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My Head Was Filled With Misinformation From Social Media And It Nearly Cost

My Head Was Filled With Misinformation From Social Media And It Nearly Cost

71-year-old Jim Sells describes himself as a strong conservative and active on social media all the time. As the pandemic caused havoc in US

My Head Was Filled With Misinformation From Social Media And It Nearly Cost

He read on social media about a high survival rate in individuals who have had contracted COVID-19 and people questioning the effectiveness of masks. He said that he and his friends did not think about the urgency of addressing the pandemic. Based on the information he got from social media, he decided that he did not want to get vaccinated against COVID-19.

He said that this attitude of his left him completely unprepared against coronavirus.

He flew to Wisconsin in late July to attend an air show. Sells, a retired pilot, lives in Georgia. He said his last post was about him attending the event with 500,000 people where hardly anyone wore a mask, and it smelled like freedom.

My Head Was Filled With Misinformation From Social Media And It Nearly Cost

Three days after the show, he started experiencing fever and fatigue. While his fever went away, he felt extremely exhausted. He hoped that some rest and increasing his vitamin supplement would help but it did not.

After a visit to the doctor, he tested COVID-19 positive.

He did not realize how grave his situation had become. He said that when he was in the hospital the doctors said they did not know how to help him but they would do everything in their power. They put an oxygen mask and heart monitors on him.

Surgeon general Vivek Murthy addresses this situation of misinformation as an urgent threat. He released an advisory report in July saying that misinformation about health is a serious threat to the health of the people. It can sow mistrust, cause confusion and harm the health of people.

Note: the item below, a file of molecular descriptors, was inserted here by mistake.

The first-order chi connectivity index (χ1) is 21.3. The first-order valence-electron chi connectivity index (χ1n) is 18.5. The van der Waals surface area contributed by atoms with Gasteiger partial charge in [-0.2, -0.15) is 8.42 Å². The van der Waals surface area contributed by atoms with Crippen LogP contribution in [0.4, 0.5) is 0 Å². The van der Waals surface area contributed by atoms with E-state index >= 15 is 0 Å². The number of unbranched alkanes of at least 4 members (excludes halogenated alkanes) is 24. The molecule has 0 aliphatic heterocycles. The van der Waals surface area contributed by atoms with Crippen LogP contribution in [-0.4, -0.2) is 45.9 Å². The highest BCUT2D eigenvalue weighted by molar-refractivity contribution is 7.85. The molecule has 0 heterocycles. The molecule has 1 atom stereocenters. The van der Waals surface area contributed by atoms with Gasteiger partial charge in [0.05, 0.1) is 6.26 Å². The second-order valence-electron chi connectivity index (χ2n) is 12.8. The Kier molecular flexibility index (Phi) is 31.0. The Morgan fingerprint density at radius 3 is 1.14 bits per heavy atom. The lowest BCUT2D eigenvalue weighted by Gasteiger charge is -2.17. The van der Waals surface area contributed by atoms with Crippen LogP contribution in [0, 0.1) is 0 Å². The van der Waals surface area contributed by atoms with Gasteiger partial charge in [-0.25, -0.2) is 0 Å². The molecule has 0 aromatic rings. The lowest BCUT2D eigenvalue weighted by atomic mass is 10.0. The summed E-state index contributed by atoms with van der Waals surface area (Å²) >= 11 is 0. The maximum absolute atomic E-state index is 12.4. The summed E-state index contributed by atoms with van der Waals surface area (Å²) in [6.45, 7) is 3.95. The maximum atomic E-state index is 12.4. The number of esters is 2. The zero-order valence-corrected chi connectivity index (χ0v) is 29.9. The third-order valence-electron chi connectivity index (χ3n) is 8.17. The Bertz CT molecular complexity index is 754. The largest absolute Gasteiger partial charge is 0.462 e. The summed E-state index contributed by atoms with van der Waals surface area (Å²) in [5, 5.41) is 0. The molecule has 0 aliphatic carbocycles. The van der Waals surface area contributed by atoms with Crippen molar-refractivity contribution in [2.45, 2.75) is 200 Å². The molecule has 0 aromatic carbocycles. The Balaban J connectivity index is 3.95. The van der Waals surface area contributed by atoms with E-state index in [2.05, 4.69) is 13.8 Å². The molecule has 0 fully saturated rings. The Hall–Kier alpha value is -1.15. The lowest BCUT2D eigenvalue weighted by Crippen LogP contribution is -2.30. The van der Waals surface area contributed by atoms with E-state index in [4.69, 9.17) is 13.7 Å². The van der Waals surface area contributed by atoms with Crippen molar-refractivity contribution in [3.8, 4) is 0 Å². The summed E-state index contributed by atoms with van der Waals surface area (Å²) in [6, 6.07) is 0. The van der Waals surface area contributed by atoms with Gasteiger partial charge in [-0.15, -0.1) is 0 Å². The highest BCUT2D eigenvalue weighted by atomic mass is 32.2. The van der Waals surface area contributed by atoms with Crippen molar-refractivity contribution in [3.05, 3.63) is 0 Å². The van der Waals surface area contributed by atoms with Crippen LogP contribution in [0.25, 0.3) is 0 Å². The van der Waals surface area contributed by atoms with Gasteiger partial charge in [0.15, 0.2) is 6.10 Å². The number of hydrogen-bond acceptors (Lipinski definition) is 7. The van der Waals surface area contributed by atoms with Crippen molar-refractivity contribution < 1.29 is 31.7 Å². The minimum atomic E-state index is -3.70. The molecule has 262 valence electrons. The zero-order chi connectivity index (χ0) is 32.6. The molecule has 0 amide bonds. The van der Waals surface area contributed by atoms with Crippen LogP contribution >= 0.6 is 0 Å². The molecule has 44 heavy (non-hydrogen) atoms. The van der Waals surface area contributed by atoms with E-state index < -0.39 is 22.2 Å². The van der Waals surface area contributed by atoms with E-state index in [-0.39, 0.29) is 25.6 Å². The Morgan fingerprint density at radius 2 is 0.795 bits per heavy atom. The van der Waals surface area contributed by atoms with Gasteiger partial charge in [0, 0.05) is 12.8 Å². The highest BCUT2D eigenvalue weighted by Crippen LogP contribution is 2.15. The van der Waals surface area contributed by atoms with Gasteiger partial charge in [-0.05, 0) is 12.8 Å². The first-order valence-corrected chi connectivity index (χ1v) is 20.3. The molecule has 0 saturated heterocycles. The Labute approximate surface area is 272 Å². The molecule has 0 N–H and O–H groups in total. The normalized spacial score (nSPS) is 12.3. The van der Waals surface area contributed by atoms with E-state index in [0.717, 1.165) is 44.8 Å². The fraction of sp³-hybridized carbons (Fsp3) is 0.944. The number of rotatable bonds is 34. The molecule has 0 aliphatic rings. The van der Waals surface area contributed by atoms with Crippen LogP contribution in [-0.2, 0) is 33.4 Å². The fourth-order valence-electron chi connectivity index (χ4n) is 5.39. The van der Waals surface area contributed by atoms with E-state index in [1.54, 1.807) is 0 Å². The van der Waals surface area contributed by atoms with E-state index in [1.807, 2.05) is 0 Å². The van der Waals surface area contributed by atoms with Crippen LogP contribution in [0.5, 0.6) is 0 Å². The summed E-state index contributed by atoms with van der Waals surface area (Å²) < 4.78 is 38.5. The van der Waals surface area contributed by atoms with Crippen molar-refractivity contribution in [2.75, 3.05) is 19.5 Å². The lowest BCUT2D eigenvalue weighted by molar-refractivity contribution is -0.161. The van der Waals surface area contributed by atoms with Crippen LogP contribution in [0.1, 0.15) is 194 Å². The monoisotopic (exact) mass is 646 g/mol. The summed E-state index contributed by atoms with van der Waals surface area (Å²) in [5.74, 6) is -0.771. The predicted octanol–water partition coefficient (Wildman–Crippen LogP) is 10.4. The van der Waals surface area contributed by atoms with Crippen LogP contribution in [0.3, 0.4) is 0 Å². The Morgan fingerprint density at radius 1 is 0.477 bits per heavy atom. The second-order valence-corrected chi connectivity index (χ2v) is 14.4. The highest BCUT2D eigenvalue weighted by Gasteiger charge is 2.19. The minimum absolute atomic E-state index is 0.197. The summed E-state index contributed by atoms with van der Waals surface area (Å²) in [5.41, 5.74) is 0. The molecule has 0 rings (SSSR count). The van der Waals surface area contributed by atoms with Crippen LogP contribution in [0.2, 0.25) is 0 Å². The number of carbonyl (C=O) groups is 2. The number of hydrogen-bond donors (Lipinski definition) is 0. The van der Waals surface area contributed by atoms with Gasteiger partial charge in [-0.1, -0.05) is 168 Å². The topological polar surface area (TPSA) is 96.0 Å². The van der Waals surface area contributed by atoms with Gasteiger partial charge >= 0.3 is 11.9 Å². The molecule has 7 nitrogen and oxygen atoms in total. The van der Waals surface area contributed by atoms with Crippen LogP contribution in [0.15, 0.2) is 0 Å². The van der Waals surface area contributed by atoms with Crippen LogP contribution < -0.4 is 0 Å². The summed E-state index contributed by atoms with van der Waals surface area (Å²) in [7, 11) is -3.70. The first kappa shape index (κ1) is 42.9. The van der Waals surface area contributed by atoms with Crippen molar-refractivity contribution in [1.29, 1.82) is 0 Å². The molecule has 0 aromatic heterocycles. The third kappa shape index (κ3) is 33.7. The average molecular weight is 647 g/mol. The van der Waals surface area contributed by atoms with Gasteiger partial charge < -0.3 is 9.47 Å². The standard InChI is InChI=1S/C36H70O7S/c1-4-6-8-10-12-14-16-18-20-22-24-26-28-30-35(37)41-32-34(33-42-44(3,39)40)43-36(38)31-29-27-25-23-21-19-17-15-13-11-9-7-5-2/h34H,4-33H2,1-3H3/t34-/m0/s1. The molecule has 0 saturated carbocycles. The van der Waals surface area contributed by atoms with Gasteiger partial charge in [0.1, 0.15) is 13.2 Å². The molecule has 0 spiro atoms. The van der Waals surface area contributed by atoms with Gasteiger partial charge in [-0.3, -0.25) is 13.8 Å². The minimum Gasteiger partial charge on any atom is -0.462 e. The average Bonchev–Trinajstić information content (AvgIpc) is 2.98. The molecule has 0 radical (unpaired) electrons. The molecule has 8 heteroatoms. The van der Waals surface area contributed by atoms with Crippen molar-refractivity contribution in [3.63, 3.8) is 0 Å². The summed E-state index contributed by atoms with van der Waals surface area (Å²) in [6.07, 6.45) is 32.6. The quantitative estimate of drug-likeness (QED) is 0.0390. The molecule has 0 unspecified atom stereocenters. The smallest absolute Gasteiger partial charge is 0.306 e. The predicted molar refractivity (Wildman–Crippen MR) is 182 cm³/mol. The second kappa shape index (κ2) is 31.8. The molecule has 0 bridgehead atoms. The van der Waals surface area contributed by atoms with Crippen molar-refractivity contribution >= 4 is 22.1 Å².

Murthy worries that now as vaccines for children are available, this misinformation might badly affect this age group too.

In an interview with Dr. Sanjay Gupta, the chief medical correspondent of CNN, Murthy said we have to guard people against misinformation. But it is equally important that people have credible sources to get their answers like doctors, hospitals, CDC or the department of health.

Not just among young children or parents, misinformation and hesitancy for vaccines prevail among every age group. A poll conducted by Kaiser Family Foundation found that the recent increase in vaccination has been driven by the delta variant fueling high cases, hospitalizations and deaths.

According to the Centers for Disease Control and Prevention, around 78% of the population in the United States above the age of 12 has taken at least one shot of the COVID-19 vaccine.

Based on what he read about COVID-19 on social media, Sells did not even imagine that the virus would leave him hospitalized and serious. He said that social media is the platform that addresses agendas and you read what you want to. He said he was filled with misinformation.

Facebook, the social media giant has been under the spotlight because of misinformation that spreads on its platform. Its public declarations said that it has prioritized tackling this misinformation but its internal documents say otherwise.

When Sells was admitted to the hospital, he was treated with antiviral remdesivir, oxygen and blood thinners. He stabilized around 18 hours after his admission. Put it on the next 60 days he was admitted to the hospital and most of the time in ICU.

He did not have any underlying conditions but he became vulnerable because of his age. He is still going to physical therapy to regain his stamina and strength because even minor physical activity leaves him exhausted.

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